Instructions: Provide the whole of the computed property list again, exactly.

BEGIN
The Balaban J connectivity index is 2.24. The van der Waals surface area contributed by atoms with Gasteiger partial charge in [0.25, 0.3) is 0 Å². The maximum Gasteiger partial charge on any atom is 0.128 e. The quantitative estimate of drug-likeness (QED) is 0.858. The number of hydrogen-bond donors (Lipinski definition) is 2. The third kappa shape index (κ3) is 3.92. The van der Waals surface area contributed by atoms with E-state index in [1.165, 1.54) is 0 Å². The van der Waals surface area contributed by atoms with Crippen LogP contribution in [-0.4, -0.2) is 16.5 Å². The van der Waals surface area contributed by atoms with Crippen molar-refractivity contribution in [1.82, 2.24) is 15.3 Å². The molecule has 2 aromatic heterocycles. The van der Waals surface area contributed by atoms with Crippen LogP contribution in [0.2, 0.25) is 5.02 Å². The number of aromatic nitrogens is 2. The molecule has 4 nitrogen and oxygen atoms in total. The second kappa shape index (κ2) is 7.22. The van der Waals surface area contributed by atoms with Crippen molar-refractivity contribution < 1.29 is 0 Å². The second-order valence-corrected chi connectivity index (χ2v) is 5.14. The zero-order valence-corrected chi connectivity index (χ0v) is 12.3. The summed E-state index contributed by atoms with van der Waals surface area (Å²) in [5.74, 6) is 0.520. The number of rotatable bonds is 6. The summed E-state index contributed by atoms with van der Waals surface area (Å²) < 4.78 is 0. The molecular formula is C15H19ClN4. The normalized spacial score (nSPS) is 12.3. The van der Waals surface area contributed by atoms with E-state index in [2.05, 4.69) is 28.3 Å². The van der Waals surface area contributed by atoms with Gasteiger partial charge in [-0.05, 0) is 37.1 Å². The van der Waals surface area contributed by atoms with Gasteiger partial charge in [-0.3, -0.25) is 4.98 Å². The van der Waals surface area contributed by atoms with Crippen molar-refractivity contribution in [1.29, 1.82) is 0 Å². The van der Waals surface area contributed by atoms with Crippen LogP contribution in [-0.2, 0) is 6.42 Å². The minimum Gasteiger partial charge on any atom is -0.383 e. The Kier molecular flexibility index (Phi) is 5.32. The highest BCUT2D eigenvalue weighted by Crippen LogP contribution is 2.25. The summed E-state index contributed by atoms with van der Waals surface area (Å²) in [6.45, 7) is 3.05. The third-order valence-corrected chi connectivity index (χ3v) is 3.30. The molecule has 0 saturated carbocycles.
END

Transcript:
The Balaban J connectivity index is 2.24. The van der Waals surface area contributed by atoms with Gasteiger partial charge in [0.25, 0.3) is 0 Å². The maximum Gasteiger partial charge on any atom is 0.128 e. The quantitative estimate of drug-likeness (QED) is 0.858. The number of hydrogen-bond donors (Lipinski definition) is 2. The third kappa shape index (κ3) is 3.92. The van der Waals surface area contributed by atoms with E-state index in [1.165, 1.54) is 0 Å². The van der Waals surface area contributed by atoms with Crippen LogP contribution in [-0.4, -0.2) is 16.5 Å². The van der Waals surface area contributed by atoms with Crippen molar-refractivity contribution in [1.82, 2.24) is 15.3 Å². The molecule has 2 aromatic heterocycles. The van der Waals surface area contributed by atoms with Crippen LogP contribution in [0.2, 0.25) is 5.02 Å². The number of aromatic nitrogens is 2. The molecule has 4 nitrogen and oxygen atoms in total. The second kappa shape index (κ2) is 7.22. The van der Waals surface area contributed by atoms with Crippen molar-refractivity contribution < 1.29 is 0 Å². The second-order valence-corrected chi connectivity index (χ2v) is 5.14. The zero-order valence-corrected chi connectivity index (χ0v) is 12.3. The summed E-state index contributed by atoms with van der Waals surface area (Å²) in [5.74, 6) is 0.520. The number of rotatable bonds is 6. The summed E-state index contributed by atoms with van der Waals surface area (Å²) < 4.78 is 0. The molecular formula is C15H19ClN4. The normalized spacial score (nSPS) is 12.3. The van der Waals surface area contributed by atoms with E-state index in [2.05, 4.69) is 28.3 Å². The van der Waals surface area contributed by atoms with Gasteiger partial charge in [-0.05, 0) is 37.1 Å². The van der Waals surface area contributed by atoms with Gasteiger partial charge in [-0.3, -0.25) is 4.98 Å². The van der Waals surface area contributed by atoms with Crippen molar-refractivity contribution in [1.29, 1.82) is 0 Å². The van der Waals surface area contributed by atoms with Crippen LogP contribution in [-0.2, 0) is 6.42 Å². The minimum Gasteiger partial charge on any atom is -0.383 e. The Kier molecular flexibility index (Phi) is 5.32. The highest BCUT2D eigenvalue weighted by Crippen LogP contribution is 2.25. The summed E-state index contributed by atoms with van der Waals surface area (Å²) in [6.45, 7) is 3.05. The third-order valence-corrected chi connectivity index (χ3v) is 3.30. The molecule has 0 saturated carbocycles.